The population shifts Chillum describes have been powerfully reinforced by the changing location of Fortune 500 corporate headquarters.

In a June 9 Fortune article, “The Big City Winners and Losers of the Fortune 500: Why Houston, Atlanta and Dallas Are (Almost) Beating New York and Chicago,” Chloe Berger describes the shift: New York City, which once dominated, is still the king, but sits on an ever-smaller throne. The northeast in general has been dethroned, as New York, Chicago, Detroit, Pittsburgh and Cleveland accounted for nearly half of the Fortune 500 in 1957. While it’s true the earliest form of the index only tracked industrials, the landscape is vastly different today, and the south is, well, hot.

While New York City had 44 headquarters in 2023, down from 136 in 1957, Texas, when all the state’s cities are combined, is now home to 55, “the greatest number of Fortune 500 companies of any state for the second year in a row,” Berger writes. Those Texas-based corporations, she adds, account for $2.6 trillion in revenue and $226.5 billion in profit.

From 1957 to 2023, according to Fortune, “Pittsburgh, with 22 headquarters 66 years ago, Detroit (18) and Cleveland (16) all fell out of the top five in 2023. Pittsburgh ranked 7th this year, but the city’s number of Fortune 500 companies has shrunk by more than 60 percent,” from 22 to 9.

While the globalization of the economy drove the abandonment of manufacturing in many cities, the process was accelerated by the adoption of certain government policies in the last three decades of the 20th century. Those policies, in turn, undercut civic and corporate local leaders, economically undermining local establishments.

In 2016, Brian S. Feldman, then a researcher-reporter with the Open Markets program at New America, wrote a biting critique of the role both Democrats and Republicans played in the decline of St. Louis and similar cities, “The Real Reason Middle America Should Be Angry”:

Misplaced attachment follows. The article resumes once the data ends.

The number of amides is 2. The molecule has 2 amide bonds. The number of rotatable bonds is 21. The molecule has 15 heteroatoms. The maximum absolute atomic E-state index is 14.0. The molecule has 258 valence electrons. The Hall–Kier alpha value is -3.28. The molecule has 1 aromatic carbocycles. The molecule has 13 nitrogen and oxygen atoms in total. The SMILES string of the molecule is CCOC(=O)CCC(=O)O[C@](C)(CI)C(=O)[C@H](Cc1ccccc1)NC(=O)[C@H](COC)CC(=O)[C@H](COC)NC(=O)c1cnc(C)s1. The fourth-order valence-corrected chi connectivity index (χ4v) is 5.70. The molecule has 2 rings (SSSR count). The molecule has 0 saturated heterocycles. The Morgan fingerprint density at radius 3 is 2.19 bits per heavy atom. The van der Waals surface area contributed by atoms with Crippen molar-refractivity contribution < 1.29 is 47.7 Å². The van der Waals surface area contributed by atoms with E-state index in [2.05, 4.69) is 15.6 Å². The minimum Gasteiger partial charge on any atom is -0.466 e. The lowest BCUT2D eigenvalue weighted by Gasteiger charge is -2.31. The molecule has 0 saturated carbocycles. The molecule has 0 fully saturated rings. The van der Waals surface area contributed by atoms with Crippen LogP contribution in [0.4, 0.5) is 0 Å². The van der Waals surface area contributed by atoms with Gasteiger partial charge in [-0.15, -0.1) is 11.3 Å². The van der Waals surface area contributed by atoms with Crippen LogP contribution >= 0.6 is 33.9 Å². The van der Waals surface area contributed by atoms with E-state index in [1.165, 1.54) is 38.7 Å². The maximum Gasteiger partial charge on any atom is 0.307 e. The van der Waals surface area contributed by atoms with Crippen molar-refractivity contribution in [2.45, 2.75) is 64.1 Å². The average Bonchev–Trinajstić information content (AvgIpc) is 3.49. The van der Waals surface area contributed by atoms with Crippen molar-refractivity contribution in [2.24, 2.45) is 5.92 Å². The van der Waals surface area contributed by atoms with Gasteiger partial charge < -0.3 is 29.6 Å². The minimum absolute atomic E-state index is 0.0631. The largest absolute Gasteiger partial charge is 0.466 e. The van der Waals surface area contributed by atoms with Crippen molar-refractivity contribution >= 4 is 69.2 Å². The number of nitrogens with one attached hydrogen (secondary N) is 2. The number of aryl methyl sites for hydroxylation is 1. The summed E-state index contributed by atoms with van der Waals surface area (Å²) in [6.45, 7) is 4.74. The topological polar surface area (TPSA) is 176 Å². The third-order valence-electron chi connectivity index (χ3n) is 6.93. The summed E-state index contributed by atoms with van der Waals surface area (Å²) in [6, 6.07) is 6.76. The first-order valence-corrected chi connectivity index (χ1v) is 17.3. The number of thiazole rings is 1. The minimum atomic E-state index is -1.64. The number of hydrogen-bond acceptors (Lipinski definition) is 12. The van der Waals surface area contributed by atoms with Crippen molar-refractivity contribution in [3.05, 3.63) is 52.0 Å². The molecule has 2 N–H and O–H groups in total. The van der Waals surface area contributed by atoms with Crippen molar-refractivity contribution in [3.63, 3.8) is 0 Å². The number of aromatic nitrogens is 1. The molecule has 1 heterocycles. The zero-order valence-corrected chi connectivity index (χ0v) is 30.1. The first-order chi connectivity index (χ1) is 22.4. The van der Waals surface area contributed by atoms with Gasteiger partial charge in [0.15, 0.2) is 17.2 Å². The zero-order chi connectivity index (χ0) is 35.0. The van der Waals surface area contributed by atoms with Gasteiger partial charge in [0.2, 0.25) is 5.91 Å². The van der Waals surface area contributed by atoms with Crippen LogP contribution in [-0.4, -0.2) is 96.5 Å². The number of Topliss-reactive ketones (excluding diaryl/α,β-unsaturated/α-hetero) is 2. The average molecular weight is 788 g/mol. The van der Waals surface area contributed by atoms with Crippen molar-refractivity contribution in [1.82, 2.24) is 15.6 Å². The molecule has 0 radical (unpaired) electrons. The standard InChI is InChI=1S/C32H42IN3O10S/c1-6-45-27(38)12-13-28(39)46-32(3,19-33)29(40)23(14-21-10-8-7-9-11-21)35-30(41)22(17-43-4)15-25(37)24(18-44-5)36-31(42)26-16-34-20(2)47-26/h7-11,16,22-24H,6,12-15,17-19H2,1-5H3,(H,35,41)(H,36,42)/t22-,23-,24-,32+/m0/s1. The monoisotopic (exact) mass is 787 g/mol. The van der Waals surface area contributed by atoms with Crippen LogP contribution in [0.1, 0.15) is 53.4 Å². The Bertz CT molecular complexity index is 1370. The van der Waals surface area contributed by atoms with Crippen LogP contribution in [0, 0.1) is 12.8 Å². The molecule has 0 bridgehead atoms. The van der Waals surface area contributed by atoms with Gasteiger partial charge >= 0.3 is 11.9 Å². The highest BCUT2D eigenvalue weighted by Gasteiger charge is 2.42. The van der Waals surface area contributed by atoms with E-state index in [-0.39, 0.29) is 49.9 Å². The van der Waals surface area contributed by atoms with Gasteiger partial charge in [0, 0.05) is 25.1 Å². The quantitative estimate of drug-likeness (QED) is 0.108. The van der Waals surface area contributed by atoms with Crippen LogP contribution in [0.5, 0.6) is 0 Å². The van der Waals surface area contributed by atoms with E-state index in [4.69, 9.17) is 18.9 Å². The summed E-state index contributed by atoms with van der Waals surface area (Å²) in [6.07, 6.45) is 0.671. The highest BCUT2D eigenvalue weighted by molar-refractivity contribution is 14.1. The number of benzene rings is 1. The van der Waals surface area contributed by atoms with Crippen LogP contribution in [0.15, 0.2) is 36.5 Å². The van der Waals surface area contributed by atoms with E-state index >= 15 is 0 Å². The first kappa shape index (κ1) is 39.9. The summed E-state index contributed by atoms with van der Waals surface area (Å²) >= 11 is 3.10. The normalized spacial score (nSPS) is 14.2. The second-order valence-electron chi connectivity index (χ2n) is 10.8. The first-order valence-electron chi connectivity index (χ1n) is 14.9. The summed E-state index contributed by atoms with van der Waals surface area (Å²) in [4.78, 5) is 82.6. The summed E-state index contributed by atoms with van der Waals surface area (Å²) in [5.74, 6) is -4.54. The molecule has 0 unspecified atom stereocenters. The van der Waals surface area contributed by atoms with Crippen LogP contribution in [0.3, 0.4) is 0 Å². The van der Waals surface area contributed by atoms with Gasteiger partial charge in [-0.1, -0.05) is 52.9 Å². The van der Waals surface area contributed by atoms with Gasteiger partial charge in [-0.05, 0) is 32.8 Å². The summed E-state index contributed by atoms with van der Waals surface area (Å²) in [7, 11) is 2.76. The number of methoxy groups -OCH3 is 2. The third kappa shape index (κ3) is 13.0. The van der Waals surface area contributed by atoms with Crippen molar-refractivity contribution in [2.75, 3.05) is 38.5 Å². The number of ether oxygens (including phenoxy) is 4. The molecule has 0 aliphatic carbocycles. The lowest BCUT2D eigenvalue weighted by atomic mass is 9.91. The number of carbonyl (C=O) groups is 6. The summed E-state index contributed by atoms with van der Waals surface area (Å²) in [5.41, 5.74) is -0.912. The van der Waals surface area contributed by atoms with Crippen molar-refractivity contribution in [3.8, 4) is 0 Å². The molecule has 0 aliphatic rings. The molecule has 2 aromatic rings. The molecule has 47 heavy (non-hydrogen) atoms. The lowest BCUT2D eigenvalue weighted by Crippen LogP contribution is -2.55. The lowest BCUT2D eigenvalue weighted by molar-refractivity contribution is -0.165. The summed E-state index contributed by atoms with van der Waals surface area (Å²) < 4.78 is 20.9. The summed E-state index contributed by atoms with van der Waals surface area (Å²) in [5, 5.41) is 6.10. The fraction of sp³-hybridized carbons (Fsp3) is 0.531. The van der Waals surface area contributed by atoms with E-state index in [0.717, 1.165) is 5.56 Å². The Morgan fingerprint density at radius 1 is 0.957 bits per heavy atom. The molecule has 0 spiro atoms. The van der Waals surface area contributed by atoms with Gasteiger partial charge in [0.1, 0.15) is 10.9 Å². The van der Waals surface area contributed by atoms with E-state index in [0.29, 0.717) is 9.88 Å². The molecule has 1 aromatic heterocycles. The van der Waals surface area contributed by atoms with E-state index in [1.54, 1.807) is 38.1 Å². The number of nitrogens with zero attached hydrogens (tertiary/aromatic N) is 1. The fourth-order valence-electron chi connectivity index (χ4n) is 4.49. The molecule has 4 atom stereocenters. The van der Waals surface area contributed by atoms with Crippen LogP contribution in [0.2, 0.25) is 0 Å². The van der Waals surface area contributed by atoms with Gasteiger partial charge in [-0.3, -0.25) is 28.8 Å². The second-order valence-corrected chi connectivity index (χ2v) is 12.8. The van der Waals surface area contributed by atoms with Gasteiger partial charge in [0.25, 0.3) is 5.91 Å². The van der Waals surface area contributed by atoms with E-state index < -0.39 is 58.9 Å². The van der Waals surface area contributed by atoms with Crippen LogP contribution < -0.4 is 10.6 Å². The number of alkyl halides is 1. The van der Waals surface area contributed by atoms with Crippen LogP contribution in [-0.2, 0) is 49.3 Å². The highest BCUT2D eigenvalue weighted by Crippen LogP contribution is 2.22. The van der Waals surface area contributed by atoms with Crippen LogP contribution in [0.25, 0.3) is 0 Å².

“In 1978, Jimmy Carter signed the Airline Deregulation Act, which swept away the Civil Aeronautics Board and paved the way for massive industry restructuring,” Feldman wrote. Thirteen years later, St. Louis felt the repercussions when “American purchased TWA” — with St. Louis its domestic hub — “in 2001 and later moved much of its operations to Chicago O’Hare.”

By 2014, Feldman writes, “only five hundred aircraft took off and landed daily at St. Louis International Airport Lambert Field, a fraction of the all-time high of 1,400 in 1997. Moreover, the airport serviced only 1,176 international flights, down from 3,826 in 2002.”

Meanwhile, Feldman continues, under the Reagan administration, the federal government fundamentally changed course on antitrust enforcement. The Reagan Justice Department wrote new guidelines that rejected regional equity or local control as considerations in deciding whether to block mergers or prosecute monopolies. Enforcers were instructed to wave through mergers and tolerate consolidation, as long as there was no active collusion and consumers didn’t immediately suffer higher prices.

In the wake of those antitrust policy shifts, “Between 1980 and 1985, sixty-two Fortune 500 companies were subject to corporate takeovers, and the single greatest increase in corporate acquisitions in U.S. history took place between 1984 and 1985.”

Along similar lines, according to Feldman’s narrative, in 1994 President Bill Clinton signed into law the Riegle-Neal Interstate Banking and Branching Efficiency Act. The result? From 1984 to 2011, “the number of independent banks has fallen by more than half, from 15,663 to 6,799.”

Feldman concludes: The relative decline of St. Louis — along with that of other similarly endowed heartland cities — is therefore not simply, or even primarily, a story of deindustrialization. The larger explanation involves how presidents and lawmakers in both parties, influenced by a handful of economists and legal scholars, quietly altered federal competition policies, antitrust laws, and enforcement measures over a period of thirty years. These changes, which enabled the same kind of predatory corporate behavior that took the Rams away from St. Louis, also robbed the metro area of a vibrant economy, and of hundreds of locally based companies.

Feldman in all likelihood places too much emphasis on political decisions and too little on overwhelming economic developments, but whatever the balance between the two, the genie is out of the bottle.

For those who would attempt to revive the establishment of old, perhaps the best advice comes from Vilfredo Pareto, the Italian economist and sociologist who died 100 years ago and who succinctly described the decline and fall of elites:

“History is a graveyard of aristocracies.”

Thomas B. Edsall has been a contributor to the Times Opinion section since 2011. His column on strategic and demographic trends in American politics appears every Wednesday. He previously covered politics for The Washington Post.